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In George Orwell's 1984, Part 1 Chapter 5:

Just once Winston caught a phrase -'complete and final elimination of Goldsteinism'- jerked out very rapidly and, as it seemed, all in one piece, like a line of type cast solid.

I googled a lot, but still cannot understand "a line of type cast solid".

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up vote 5 down vote accepted

Try parsing it as "a line of type, [which had been] cast solid". It is a line of type for printing, which has been cast "solid": in one piece, instead of the individual letters being inserted in a form and capable of being moved around.

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This refers to Linotype, an old hot-metal form of printing. From Wikipedia:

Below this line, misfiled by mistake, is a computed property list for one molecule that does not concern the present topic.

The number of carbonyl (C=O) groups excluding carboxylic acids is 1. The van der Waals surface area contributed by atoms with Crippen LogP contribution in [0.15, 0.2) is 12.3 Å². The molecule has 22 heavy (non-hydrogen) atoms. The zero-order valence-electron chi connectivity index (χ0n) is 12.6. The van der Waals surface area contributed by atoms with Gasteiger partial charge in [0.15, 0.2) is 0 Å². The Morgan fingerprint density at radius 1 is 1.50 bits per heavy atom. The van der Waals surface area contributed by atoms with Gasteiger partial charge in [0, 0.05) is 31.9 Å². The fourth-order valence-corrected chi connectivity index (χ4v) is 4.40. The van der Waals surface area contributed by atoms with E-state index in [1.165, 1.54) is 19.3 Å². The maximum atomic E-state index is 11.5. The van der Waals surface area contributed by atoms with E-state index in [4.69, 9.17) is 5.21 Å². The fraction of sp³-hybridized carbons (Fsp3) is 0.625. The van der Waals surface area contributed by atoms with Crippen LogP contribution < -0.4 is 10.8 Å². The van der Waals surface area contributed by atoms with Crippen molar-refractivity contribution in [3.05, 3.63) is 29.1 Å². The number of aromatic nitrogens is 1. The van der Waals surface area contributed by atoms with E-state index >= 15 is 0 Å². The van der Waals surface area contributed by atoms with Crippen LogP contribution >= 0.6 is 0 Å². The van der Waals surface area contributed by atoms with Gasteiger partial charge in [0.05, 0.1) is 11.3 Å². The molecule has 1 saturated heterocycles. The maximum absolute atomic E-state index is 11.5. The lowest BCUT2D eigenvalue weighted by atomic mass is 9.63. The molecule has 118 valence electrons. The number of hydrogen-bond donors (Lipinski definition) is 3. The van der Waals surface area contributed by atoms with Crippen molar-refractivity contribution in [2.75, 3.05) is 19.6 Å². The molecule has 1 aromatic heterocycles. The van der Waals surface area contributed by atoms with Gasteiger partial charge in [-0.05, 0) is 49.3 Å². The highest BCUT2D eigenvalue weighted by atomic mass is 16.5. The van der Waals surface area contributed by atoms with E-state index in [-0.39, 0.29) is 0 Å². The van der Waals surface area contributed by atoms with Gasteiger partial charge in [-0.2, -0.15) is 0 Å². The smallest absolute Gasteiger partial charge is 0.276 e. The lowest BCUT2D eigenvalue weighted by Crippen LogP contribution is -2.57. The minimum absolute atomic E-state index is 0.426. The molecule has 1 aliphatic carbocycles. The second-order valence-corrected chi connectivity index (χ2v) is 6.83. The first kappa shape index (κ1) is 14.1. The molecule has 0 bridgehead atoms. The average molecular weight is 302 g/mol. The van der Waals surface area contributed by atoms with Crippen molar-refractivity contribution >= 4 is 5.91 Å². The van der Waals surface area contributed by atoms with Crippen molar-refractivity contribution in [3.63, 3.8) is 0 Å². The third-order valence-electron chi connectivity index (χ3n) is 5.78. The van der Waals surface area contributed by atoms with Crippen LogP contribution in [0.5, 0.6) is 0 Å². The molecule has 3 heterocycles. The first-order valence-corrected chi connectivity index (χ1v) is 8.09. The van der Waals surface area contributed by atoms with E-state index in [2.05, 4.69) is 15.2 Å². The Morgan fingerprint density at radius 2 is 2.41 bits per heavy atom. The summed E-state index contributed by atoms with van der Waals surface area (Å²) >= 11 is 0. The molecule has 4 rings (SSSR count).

The Linotype typesetting machine ( /ˈlaɪnətaɪp/ lyn-ə-typ) is a "line casting" machine used in printing. The name of the machine comes from the fact that it produces an entire line of metal type at once, hence a line-o'-type, a significant improvement over manual typesetting.

Basically, the machine cast lines of type using molten lead. You could pick them up once they had cooled, stack them together to form paragraphs, etc.

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